Use of hot water for beef carcass decontamination.
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Hot water treatment of beef carcass surfaces for reduction of Escherichia coli O157:H7, Salmonella typhimurium, and various indicator organisms was studied using a model carcass spray cabinet. Paired hot carcass surface regions with different external fat characteristics (inside round, outside round, brisket, flank, and clod) were removed from carcasses immediately after the slaughter and dressing process. All cuts were inoculated with bovine feces containing 10(6)/g each of rifampicin-resistant E. coli O157:H7 and S. typhimurium, or with uninoculated bovine feces. Surfaces then were exposed to a carcass water wash or a water wash followed by hot water spray (95 degrees C). Counts of rifampicin-resistant Salmonella and E. coli or aerobic plate count (APC) and coliform counts were conducted before and after each treatment. All treatments significantly reduced levels of pathogens from the initial inoculation level of 5.0 log(10) CFU/cm2. Treatments including hot water sprays provided mean reductions of initial counts for E. coli O157:H7 and S. typhimurium of 3.7 and 3.8 log, APC reductions of 2.9 log, and coliform and thermotolerant coliform count reductions of 3.3 log. The efficacy of hot water treatments was affected by the carcass surface region, but not by delaying the treatment (30 min) after contaminating the surface. Verification of efficacy of hot water interventions used as critical control points in a hazard analysis critical control point (HACCP) system may be possible using coliform counts.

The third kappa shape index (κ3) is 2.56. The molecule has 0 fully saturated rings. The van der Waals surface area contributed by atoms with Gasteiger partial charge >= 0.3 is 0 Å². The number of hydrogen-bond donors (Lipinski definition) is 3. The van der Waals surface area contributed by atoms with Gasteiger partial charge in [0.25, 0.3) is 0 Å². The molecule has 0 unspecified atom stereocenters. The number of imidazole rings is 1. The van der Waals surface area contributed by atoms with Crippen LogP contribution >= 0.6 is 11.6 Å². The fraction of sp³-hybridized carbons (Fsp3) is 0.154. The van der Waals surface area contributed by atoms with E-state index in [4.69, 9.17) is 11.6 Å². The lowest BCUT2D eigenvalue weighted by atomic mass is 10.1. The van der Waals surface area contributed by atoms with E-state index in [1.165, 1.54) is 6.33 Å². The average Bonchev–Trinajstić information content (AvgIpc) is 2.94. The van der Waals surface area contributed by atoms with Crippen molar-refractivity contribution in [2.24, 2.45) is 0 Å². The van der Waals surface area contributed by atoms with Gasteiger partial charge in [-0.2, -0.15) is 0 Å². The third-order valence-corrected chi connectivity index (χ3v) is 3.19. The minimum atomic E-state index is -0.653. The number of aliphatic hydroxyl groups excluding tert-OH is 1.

author list (cited authors)
Castillo, A., Lucia, L. M., Goodson, K. J., Savell, J. W., & Acuff, G. R.
complete list of authors
Castillo, A||Lucia, LM||Goodson, KJ||Savell, JW||Acuff, GR